Hemidactylus frenatus — Common House Gecko
Some other names for this species:
Asian House Gecko, Spiny-tailed House Gecko, Chichak
These little geckos abound in Bali and throughout southeast Asia. They're called "Chichak" locally for the sound of their calls. They would sometimes wake us up at night by calling right above our bed. Their color is quite variable, changing based on temperature and background. These two were both on stone gates at Puri Kamandalu at night.
Like most geckos, they're mostly nocturnal, but they're also often seen during overcast days. This one was hanging out on a hotel wall during the day. Its tail has been regenerated and the second-generation one isn't spiny.
Here are a couple more from a different part of Bali. The one on the tree is showing off some impressive camouflage. Its tail is curled around but is difficult to distinguish from the branch.
This is one of the two cosmopolitan species of Hemidactylus geckos found in Madagascar along with much of the rest of the tropical world. The other is Hemidactylus mabouia, which we had seen earlier in Maroantsetra.
This gecko had regenerated its tail, and had a number of red mites around its back legs, but otherwise seemed fat and happy.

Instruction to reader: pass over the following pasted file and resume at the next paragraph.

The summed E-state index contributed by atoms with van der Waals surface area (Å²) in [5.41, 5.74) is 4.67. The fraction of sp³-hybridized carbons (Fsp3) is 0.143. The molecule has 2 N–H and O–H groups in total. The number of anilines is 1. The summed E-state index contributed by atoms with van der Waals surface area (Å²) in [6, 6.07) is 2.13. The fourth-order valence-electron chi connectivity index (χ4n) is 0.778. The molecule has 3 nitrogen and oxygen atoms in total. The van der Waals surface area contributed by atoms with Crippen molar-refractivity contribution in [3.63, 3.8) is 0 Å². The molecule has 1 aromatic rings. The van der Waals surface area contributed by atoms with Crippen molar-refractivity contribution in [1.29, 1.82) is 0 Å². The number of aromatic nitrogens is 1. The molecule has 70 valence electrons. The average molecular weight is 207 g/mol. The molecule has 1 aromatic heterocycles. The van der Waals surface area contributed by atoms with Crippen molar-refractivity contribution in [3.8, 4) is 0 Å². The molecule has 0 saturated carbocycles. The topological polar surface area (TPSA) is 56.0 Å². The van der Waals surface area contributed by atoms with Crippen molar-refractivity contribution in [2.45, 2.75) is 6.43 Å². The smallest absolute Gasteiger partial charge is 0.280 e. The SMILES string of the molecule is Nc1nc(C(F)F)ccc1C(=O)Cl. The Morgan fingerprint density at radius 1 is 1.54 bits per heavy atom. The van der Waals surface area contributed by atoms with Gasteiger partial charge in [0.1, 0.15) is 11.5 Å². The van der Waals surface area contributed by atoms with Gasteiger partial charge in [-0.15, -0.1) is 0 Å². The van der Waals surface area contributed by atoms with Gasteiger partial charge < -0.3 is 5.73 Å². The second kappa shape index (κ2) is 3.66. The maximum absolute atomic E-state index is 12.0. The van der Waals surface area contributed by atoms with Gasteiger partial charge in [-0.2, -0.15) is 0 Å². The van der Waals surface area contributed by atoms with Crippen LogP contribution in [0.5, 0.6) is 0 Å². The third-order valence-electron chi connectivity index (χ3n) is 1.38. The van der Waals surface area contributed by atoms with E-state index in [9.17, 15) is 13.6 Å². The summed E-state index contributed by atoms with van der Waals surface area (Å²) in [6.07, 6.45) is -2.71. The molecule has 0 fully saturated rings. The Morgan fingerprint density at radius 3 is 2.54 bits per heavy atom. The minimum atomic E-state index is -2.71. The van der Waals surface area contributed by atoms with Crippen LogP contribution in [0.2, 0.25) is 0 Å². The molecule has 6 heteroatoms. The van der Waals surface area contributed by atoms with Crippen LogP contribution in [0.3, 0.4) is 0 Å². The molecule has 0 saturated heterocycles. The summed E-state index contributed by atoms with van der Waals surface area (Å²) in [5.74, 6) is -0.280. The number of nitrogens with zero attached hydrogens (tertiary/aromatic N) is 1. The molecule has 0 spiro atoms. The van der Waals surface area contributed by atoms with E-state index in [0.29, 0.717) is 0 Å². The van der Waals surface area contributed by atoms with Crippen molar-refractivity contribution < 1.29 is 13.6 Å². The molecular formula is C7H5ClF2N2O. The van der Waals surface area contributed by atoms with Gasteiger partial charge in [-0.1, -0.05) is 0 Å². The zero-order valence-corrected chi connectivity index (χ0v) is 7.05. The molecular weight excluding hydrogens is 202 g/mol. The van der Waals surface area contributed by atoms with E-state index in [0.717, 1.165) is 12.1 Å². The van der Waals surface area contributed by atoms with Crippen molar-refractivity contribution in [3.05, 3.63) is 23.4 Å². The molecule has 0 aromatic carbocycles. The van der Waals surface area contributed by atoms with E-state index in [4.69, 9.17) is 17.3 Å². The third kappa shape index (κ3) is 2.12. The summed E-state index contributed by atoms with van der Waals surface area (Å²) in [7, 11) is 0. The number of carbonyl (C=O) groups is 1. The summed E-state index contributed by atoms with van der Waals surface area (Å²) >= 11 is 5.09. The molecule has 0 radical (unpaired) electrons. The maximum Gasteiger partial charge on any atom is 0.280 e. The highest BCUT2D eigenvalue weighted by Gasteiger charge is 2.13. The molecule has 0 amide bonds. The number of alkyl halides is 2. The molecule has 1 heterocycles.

Here is a list of all the reptiles and frogs I saw on this trip to Madagascar.
I was setting up my camera to photograph this gecko at the base of a palm tree when a woman with a drink in her hand came stumbling my way trying to see what I was aiming at. She leaned way over between my tripod and the palm tree to get a good look, which of course scared the little gecko away, and I got no more photos. Oh well, not the most exciting species anyway.
I found this small gecko sleeping in the broad leaves of a small palm along the edge of Anjajavy's garden pond.
Gagudju Crocodile Lodge, Jabiru, Kakadu National Park, Northern Territory, Australia—November 14, 2009
Most of the Hemidactylus frenatus that have become established in Australia hang out on buildings. Heres one on the side of a wonderfully crocodile-shaped Holiday Inn.
A few days later, I had begun to lose all interest in these omnipresent non-native drab geckos. When this one put in an appearance at the outdoor dining area of the Cooinda lodge, I couldnt be bothered to get out my real camera, so I took a macro shot from an inch or two away with a little bitty camera, resulting in that oh-so-desirable fish eye effect.
I believe this is the least interesting herp in Costa Rica. However, it's a little bit fun to see it in more and more countries. And little baby ones are cute.
While our party was waiting to register at the Hotel Campestre, we admired a couple of fat geckos up on the ceiling. They appeared to me to be Hemidactylus frenatus, but a couple of years earlier I had seen at this same hotel geckos that I thought were Hemidactylus mabouia but which others identified as Lepidodactylus lugubris. So maybe I should not be trusted at identifying the various standard house geckos?
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